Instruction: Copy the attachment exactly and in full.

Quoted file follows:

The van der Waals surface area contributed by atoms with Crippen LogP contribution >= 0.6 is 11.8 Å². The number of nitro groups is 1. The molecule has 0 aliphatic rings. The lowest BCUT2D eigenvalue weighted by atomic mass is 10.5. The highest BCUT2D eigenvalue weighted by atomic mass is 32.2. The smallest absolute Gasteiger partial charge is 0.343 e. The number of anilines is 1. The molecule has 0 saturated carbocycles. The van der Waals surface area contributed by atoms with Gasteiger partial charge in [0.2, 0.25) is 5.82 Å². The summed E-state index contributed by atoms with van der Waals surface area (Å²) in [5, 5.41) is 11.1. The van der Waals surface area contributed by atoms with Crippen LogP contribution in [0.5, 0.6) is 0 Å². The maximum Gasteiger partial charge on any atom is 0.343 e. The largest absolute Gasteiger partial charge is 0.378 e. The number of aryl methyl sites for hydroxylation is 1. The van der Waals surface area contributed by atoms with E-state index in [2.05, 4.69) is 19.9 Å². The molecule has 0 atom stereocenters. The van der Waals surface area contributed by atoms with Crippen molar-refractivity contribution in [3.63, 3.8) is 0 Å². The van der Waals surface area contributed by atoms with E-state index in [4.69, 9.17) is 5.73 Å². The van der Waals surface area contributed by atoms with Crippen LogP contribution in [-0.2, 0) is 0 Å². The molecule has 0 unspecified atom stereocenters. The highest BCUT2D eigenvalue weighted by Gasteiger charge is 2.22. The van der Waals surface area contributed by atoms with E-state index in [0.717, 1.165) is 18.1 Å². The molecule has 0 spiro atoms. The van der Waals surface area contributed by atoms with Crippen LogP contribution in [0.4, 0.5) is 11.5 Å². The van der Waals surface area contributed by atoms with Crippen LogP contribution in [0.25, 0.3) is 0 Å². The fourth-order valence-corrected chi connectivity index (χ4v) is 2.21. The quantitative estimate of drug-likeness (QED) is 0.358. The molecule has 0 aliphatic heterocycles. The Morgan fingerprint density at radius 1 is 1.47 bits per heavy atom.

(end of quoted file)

The van der Waals surface area contributed by atoms with Crippen LogP contribution >= 0.6 is 11.8 Å². The number of nitro groups is 1. The molecule has 0 aliphatic rings. The lowest BCUT2D eigenvalue weighted by atomic mass is 10.5. The highest BCUT2D eigenvalue weighted by atomic mass is 32.2. The smallest absolute Gasteiger partial charge is 0.343 e. The number of anilines is 1. The molecule has 0 saturated carbocycles. The van der Waals surface area contributed by atoms with Gasteiger partial charge in [0.2, 0.25) is 5.82 Å². The summed E-state index contributed by atoms with van der Waals surface area (Å²) in [5, 5.41) is 11.1. The van der Waals surface area contributed by atoms with Crippen LogP contribution in [0.5, 0.6) is 0 Å². The maximum Gasteiger partial charge on any atom is 0.343 e. The largest absolute Gasteiger partial charge is 0.378 e. The number of aryl methyl sites for hydroxylation is 1. The van der Waals surface area contributed by atoms with E-state index in [2.05, 4.69) is 19.9 Å². The molecule has 0 atom stereocenters. The van der Waals surface area contributed by atoms with Crippen molar-refractivity contribution in [3.63, 3.8) is 0 Å². The van der Waals surface area contributed by atoms with E-state index in [4.69, 9.17) is 5.73 Å². The van der Waals surface area contributed by atoms with Crippen LogP contribution in [-0.2, 0) is 0 Å². The molecule has 0 unspecified atom stereocenters. The highest BCUT2D eigenvalue weighted by Gasteiger charge is 2.22. The van der Waals surface area contributed by atoms with E-state index in [0.717, 1.165) is 18.1 Å². The molecule has 0 spiro atoms. The van der Waals surface area contributed by atoms with Crippen LogP contribution in [0.4, 0.5) is 11.5 Å². The van der Waals surface area contributed by atoms with Crippen LogP contribution in [0.25, 0.3) is 0 Å². The fourth-order valence-corrected chi connectivity index (χ4v) is 2.21. The quantitative estimate of drug-likeness (QED) is 0.358. The molecule has 0 aliphatic heterocycles. The Morgan fingerprint density at radius 1 is 1.47 bits per heavy atom.